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Go back to the menuStone

limestone sculpture

sandstone sculpture

marble sculpture

alabaster sculpture

talcstone sculpture

hebel, concrete sculpture

Sculpting in stone is challenging and gratifying work.

I work in a range of stone and sometimes the client will have a particular stone that they wish me to work. To see examples of some of my stone sculpture, click on the material of your choice:

-  Limestone
-  Sandstone
-  Marble
-  Other stones
-  Hebel autoclaved concrete

I choose the type of stone based upon the following criteria:
- the story of the sculpture
- the siting of the sculpture
- the size and shape of the sculpture
- my client's preferences
- my client's budget.

These criteria involve my consideration of factors such as the strength of the stone, its suitability in colour, cost, shape and size, durability in weather, potential of vandalism, engineering of supporting structures, access for delivery.

If the work is to be from an irregularly shaped stone, as opposed to a rectangular prism cut from a larger block, I endeavour to work to the very edges of the rock. This increases the challenge of the work but the strength of the original shape is translated into the finished sculpture.

To sense the form within, I set it where I can see it often and let my subconscious play with the shapes of the stone. Then the stone reveals the potential within.

At that time, I may make sketches or a scaled maquette of the rock in plasticine or clay and then carve out areas to create the shape that I have imagined.

This all takes time and its therefore good for you to spend time with a sculpture to discover what you like. If you can do so, feel out its curves, noticing how they travel around the sculpture. Imagine what it may have looked like as a jagged, dull-surfaced rock.

Ask yourself questions to stimulate your perception. You can play with thoughts such as, why do I like/not like the work, are there particular bits that I like, what does the sculpture mean to me, are there any other ways to view this object?

Here are some notes on the stone that I've used to date.


The beds of ancient coral reefs, compacted over time, yield limestone. Having this biological background, this stone invests life into the organic forms that I love to create from it.

Its creamy colouring is enriched by the inclusion of visible fossils and shells in its structure.

This stone is soft and, similar to sandstone, will colour and grow lichens and mosses when placed outside.

It may be sealed to minimise these effects of weathering.

Featured in many of our heritage buildings, Hawkesbury Sandstone is a well loved, locally available stone. It is a durable and beautiful stone that is a pleasure to work.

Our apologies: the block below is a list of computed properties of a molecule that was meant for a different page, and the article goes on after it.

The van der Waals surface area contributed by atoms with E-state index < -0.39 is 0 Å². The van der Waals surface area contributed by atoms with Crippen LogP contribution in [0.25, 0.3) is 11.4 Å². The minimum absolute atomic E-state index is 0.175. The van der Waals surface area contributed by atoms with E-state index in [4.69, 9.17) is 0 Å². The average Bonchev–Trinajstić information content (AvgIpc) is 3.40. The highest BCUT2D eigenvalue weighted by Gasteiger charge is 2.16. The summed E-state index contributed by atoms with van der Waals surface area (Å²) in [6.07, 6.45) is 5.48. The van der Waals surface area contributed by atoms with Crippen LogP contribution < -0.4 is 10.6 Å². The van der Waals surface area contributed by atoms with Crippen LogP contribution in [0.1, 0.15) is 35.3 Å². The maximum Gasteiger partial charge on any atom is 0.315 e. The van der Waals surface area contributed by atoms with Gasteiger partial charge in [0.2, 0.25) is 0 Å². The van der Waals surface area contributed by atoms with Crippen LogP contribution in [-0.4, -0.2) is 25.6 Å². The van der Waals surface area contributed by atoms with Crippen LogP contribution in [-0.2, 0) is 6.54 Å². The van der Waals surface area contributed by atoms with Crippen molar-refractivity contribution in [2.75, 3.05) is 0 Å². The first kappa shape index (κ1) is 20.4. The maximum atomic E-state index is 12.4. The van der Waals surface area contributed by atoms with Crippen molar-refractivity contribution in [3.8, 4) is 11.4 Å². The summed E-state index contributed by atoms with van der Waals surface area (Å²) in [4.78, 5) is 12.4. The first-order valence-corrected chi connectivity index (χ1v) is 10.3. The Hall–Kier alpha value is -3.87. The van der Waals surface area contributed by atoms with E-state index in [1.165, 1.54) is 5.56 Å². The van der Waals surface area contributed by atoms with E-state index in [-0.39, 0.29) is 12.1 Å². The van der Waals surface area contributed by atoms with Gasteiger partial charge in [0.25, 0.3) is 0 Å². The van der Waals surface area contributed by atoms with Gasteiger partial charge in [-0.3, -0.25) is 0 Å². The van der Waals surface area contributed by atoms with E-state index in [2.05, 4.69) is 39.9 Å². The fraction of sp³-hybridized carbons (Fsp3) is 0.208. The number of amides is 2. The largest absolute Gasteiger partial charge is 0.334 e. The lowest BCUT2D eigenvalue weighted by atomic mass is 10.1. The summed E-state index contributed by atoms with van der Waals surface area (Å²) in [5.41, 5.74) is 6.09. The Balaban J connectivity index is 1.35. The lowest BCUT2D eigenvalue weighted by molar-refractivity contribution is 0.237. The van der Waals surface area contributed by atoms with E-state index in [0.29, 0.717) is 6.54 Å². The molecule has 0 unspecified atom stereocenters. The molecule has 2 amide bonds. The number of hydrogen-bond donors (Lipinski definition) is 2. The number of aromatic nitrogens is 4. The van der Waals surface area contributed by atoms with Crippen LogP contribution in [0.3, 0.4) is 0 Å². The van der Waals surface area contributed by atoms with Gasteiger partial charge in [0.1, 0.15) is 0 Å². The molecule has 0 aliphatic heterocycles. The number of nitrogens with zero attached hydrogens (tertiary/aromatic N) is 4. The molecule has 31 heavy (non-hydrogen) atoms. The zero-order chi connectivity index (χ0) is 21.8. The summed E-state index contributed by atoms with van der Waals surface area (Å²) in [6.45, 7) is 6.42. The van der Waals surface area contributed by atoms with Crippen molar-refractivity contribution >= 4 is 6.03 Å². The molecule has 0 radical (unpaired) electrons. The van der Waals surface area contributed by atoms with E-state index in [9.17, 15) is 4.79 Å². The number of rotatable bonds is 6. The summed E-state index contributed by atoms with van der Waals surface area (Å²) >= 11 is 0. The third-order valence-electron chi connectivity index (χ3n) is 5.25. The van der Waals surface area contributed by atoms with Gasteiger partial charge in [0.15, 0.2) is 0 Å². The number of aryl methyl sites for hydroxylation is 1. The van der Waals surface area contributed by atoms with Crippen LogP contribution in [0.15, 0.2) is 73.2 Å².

With careful selection from its extraordinary range of colours it can suit almost any decor.

Yass Black Marble
When limestone is subjected to pressure and the heat of volcanic activity, marble is created.

This marble is quite unique, in that we can still see some of the original shells and other fossils that comprise its structure.

Polishing is done by hand with increasingly fine grits of sandpaper. Finally a polishing powder applied with a hessian pad, and a lot of elbow grease, produce the mirror finish.

Wombeyan Marble

Quarried from the South Coast of NSW, this marble has very large, visible crystals. Its colour can vary from white through reds and oranges depending upon mineral take-up during its creation.

Wombeyan is the softer of the two Australian marbles. I prefer a honed rather than polished finish for the Wombeyan, and I think that it makes it a more inviting surface to touch.

Carrara Marble
Carrara Marble has been mined for thousands of years in Carrara, Italy. Its homogeneity, fine grain size, softness and figuring make it a delight to carve.

Scaglione Alabaster

Unobtainable in Australia, this material occurs in only one part of Italy. There each stone is mined by hand in order to avoid bruising.

Typically, it is geologically deposited in egg-shaped boulders of varying size.

It is highly prized for its unique translucence.


Mined in Australia, talc is a very soft stone to carve. I design each work around the colouring, inclusions and cracks that are typical of this stone.

Some stones can contain an extraordinary range of colours. Colours commonly range from white through reds, browns and greens.


Slate is a sedimentary stone found in Australia. It is a great stone to carve.

Good quality slate, that is to say, a stone that is sound, dense and free from inclusions such as clay is difficult to find.

Hebel Autoclaved Concrete
'Hebel' is a soft, aerated block of concrete. It comes in a range of sizes and is very like limestone in its ease of carving.

It can be carved and left in its natural state, which I find quite attractive, or a range of finishes can be applied.

Large works can be created by glueing the blocks together.

Roger Apte

~ Roger Apte SCULPTOR ~

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